Quilting Tips – Guest Post

Quilting is a labor of love. It’s one of the most tedious craft arts I know but the number of steps I have to take with my pieces only brings me closer to them. There is a lot to learn. Much of it must be done through trial and error. I’ve encountered a lot of snags in my quilt making but machine maintenance, fraying and photography were some of my larger stumbling blocks. Read my tips on these areas to help your quilting be a cut above the rest.

With machine quilting your machine is your livelihood. It’s important to keep in top condition. Whenever you aren’t using the machine, have it covered. Dust, lint and hair are the greatest enemies of a sewing machine. You should get in the practice of cleaning your sewing machine after each project. Remove the needle plate and clean the inside like you mean it—toothbrushes work great. Have your machine serviced once and year and don’t forget to oil it regularly yourself. While operating, change your needle regularly. A sewing machine needle shouldn’t last more than eight hours of work.

My favorite thing about quilting is the variety of materials you can pull together. With all the odd places I gather fabric from, washing is necessary. Unfortunately, washing and drying loose fabric pieces can ruin them if done improperly. Before washing make sure that your fabric is free of any strings. If washed (or worst, dried) with fraying string then the pieces will further unravel. The string can also tangle around the fabric piece and it will crumple like an accordion. This is even worse with constructed sections. The heat of the dryer will pull these excess strands and the section could be ruined. Before washing your quilt pieces carefully trim each edge. You don’t need to cut off a lot of fabric, but make your cuts complete. Throwing your sections in the wash with fresh edges will make all the difference.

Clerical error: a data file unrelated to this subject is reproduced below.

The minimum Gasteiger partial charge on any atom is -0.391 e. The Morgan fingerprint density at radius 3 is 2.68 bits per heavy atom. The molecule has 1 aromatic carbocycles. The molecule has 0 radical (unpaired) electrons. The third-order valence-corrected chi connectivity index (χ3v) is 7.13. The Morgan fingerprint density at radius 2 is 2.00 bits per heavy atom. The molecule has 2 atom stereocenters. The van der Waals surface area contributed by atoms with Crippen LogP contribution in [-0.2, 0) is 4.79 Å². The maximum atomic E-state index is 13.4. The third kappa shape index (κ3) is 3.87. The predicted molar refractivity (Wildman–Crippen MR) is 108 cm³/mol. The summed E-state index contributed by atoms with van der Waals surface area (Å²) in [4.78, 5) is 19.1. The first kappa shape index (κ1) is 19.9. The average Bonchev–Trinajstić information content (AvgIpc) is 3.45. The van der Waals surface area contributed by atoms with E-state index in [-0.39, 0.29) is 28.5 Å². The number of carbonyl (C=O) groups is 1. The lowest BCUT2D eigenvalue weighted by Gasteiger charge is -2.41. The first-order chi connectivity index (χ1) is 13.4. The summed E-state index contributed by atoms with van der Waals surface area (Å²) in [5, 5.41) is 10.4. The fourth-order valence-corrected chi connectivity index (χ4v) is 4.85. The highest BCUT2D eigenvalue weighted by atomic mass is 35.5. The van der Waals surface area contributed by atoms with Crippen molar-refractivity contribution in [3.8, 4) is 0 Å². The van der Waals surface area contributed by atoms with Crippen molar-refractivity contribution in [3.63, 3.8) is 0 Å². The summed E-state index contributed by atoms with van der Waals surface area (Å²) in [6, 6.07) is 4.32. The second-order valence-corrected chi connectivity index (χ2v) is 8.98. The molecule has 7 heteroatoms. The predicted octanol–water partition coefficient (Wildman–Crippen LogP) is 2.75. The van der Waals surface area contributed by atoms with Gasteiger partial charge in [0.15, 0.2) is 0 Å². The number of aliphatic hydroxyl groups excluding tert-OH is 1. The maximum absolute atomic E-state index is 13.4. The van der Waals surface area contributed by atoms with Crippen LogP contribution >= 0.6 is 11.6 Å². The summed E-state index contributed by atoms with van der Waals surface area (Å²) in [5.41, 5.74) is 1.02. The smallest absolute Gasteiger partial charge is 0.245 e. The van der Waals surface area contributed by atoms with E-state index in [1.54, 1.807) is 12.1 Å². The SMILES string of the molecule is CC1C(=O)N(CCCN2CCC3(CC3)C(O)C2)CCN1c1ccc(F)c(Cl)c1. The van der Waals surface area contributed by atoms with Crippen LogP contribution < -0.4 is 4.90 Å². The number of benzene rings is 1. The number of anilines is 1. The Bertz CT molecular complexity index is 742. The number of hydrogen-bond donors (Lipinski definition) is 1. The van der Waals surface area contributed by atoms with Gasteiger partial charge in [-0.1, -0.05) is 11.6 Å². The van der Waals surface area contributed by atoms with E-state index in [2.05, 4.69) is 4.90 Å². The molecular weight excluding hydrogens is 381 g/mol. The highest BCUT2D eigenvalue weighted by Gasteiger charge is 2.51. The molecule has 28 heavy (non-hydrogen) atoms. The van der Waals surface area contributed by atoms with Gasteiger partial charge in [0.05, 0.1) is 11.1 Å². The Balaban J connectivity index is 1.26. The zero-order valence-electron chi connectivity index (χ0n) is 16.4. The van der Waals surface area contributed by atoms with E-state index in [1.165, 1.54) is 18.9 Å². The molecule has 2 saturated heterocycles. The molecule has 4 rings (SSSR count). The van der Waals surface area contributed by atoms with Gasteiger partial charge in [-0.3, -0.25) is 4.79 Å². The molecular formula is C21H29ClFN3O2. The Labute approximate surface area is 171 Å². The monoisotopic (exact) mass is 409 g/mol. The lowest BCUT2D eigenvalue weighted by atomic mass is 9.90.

Photographing fabric and fiber can be difficult. The texture of a quilt is one of its most amazing qualities, but shoddy photography can leave it looking flat. Using a flash bulb will eliminate shadows from the picture—eliminating the appearance of depth. To photograph your fabric works shoot them at an angle. Forty-five degrees is about perfect. The angle helps create small shadows, making the texture pop. Choose light carefully. Using the light in your home can alter the color of your work. It will look bluer or more yellow depending on the bulb. Natural light is the best. See if you can get natural light coming from just one source. Early morning and late evening sun are ideal.

About The Author

Danielle is an avid crafter who blogs on behalf of Sears and other prestigious brands. From happy stitching accidents to destroying a wool quilt in the washing machines, she has had quite a bit of creation drama. But for love of craft she will be buried with her hot glue gun. Read her work at Eat Breathe Blog

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Tammy Embrich -- Full time work from home, writer, blogger, Avon representative, and LOVES playing with makeup. She is the proud grandmother of 2 wonderful grand blessings. You can visit Tammy at MakeUp Products Online .

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